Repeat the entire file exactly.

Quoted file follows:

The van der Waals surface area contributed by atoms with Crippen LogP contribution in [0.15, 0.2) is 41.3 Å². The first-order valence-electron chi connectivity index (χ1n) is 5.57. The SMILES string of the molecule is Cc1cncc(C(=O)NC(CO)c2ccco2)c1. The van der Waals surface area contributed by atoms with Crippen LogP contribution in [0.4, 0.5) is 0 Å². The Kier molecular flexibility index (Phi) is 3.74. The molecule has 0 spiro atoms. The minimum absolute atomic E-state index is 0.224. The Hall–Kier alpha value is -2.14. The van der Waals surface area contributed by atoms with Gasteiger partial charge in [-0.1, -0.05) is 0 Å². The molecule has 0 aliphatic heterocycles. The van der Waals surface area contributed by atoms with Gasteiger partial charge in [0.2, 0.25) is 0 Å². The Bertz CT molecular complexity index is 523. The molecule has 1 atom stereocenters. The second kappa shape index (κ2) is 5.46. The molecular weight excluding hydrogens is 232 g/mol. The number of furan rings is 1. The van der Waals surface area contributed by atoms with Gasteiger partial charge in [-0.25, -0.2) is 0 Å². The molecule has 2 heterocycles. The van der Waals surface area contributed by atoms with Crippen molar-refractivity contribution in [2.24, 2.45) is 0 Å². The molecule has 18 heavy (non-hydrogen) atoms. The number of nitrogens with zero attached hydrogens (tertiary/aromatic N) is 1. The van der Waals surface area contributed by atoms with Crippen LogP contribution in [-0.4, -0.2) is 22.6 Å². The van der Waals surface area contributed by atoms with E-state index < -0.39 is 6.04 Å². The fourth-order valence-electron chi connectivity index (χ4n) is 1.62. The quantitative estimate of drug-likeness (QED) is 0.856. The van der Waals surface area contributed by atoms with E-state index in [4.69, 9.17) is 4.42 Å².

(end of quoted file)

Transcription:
The van der Waals surface area contributed by atoms with Crippen LogP contribution in [0.15, 0.2) is 41.3 Å². The first-order valence-electron chi connectivity index (χ1n) is 5.57. The SMILES string of the molecule is Cc1cncc(C(=O)NC(CO)c2ccco2)c1. The van der Waals surface area contributed by atoms with Crippen LogP contribution in [0.4, 0.5) is 0 Å². The Kier molecular flexibility index (Phi) is 3.74. The molecule has 0 spiro atoms. The minimum absolute atomic E-state index is 0.224. The Hall–Kier alpha value is -2.14. The van der Waals surface area contributed by atoms with Gasteiger partial charge in [-0.1, -0.05) is 0 Å². The molecule has 0 aliphatic heterocycles. The van der Waals surface area contributed by atoms with Gasteiger partial charge in [0.2, 0.25) is 0 Å². The Bertz CT molecular complexity index is 523. The molecule has 1 atom stereocenters. The second kappa shape index (κ2) is 5.46. The molecular weight excluding hydrogens is 232 g/mol. The number of furan rings is 1. The van der Waals surface area contributed by atoms with Gasteiger partial charge in [-0.25, -0.2) is 0 Å². The molecule has 2 heterocycles. The van der Waals surface area contributed by atoms with Crippen molar-refractivity contribution in [2.24, 2.45) is 0 Å². The molecule has 18 heavy (non-hydrogen) atoms. The number of nitrogens with zero attached hydrogens (tertiary/aromatic N) is 1. The van der Waals surface area contributed by atoms with Crippen LogP contribution in [-0.4, -0.2) is 22.6 Å². The van der Waals surface area contributed by atoms with E-state index < -0.39 is 6.04 Å². The fourth-order valence-electron chi connectivity index (χ4n) is 1.62. The quantitative estimate of drug-likeness (QED) is 0.856. The van der Waals surface area contributed by atoms with E-state index in [4.69, 9.17) is 4.42 Å².